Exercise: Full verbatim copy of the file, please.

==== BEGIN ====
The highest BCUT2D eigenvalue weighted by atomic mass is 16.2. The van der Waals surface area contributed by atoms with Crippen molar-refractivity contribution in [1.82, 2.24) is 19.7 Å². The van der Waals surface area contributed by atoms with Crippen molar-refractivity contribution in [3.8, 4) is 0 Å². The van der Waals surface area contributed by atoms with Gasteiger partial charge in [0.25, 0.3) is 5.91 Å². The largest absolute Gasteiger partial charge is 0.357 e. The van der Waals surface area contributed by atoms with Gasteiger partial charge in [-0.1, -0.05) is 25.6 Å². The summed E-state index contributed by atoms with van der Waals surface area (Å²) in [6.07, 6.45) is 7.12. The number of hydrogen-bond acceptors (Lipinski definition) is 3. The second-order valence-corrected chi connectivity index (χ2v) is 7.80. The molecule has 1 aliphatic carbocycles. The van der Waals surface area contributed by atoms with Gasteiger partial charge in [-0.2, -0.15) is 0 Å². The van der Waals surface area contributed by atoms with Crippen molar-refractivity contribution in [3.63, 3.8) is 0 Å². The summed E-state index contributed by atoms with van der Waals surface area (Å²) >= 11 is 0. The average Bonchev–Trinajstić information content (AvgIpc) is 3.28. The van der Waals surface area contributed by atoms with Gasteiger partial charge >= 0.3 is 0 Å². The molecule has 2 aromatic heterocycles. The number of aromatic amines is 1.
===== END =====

The highest BCUT2D eigenvalue weighted by atomic mass is 16.2. The van der Waals surface area contributed by atoms with Crippen molar-refractivity contribution in [1.82, 2.24) is 19.7 Å². The van der Waals surface area contributed by atoms with Crippen molar-refractivity contribution in [3.8, 4) is 0 Å². The van der Waals surface area contributed by atoms with Gasteiger partial charge in [0.25, 0.3) is 5.91 Å². The largest absolute Gasteiger partial charge is 0.357 e. The van der Waals surface area contributed by atoms with Gasteiger partial charge in [-0.1, -0.05) is 25.6 Å². The summed E-state index contributed by atoms with van der Waals surface area (Å²) in [6.07, 6.45) is 7.12. The number of hydrogen-bond acceptors (Lipinski definition) is 3. The second-order valence-corrected chi connectivity index (χ2v) is 7.80. The molecule has 1 aliphatic carbocycles. The van der Waals surface area contributed by atoms with Gasteiger partial charge in [-0.2, -0.15) is 0 Å². The van der Waals surface area contributed by atoms with Crippen molar-refractivity contribution in [3.63, 3.8) is 0 Å². The summed E-state index contributed by atoms with van der Waals surface area (Å²) >= 11 is 0. The average Bonchev–Trinajstić information content (AvgIpc) is 3.28. The van der Waals surface area contributed by atoms with Gasteiger partial charge >= 0.3 is 0 Å². The molecule has 2 aromatic heterocycles. The number of aromatic amines is 1.